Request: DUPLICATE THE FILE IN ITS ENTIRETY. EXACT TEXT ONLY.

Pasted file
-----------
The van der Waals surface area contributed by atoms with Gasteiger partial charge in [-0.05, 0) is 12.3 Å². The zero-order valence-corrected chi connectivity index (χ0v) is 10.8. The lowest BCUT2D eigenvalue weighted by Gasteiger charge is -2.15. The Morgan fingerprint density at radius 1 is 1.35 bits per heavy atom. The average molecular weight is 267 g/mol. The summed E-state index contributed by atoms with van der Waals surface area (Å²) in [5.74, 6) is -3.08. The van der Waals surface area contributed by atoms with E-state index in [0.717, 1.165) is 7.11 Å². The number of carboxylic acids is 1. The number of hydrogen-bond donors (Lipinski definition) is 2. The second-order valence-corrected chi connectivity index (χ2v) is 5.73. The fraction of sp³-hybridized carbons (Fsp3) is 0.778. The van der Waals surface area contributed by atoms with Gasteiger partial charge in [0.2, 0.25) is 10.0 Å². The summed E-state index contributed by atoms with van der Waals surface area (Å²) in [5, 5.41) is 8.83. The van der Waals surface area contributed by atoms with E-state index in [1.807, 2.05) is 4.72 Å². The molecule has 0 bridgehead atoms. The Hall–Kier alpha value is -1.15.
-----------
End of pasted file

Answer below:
The van der Waals surface area contributed by atoms with Gasteiger partial charge in [-0.05, 0) is 12.3 Å². The zero-order valence-corrected chi connectivity index (χ0v) is 10.8. The lowest BCUT2D eigenvalue weighted by Gasteiger charge is -2.15. The Morgan fingerprint density at radius 1 is 1.35 bits per heavy atom. The average molecular weight is 267 g/mol. The summed E-state index contributed by atoms with van der Waals surface area (Å²) in [5.74, 6) is -3.08. The van der Waals surface area contributed by atoms with E-state index in [0.717, 1.165) is 7.11 Å². The number of carboxylic acids is 1. The number of hydrogen-bond donors (Lipinski definition) is 2. The second-order valence-corrected chi connectivity index (χ2v) is 5.73. The fraction of sp³-hybridized carbons (Fsp3) is 0.778. The van der Waals surface area contributed by atoms with Gasteiger partial charge in [0.2, 0.25) is 10.0 Å². The summed E-state index contributed by atoms with van der Waals surface area (Å²) in [5, 5.41) is 8.83. The van der Waals surface area contributed by atoms with E-state index in [1.807, 2.05) is 4.72 Å². The molecule has 0 bridgehead atoms. The Hall–Kier alpha value is -1.15.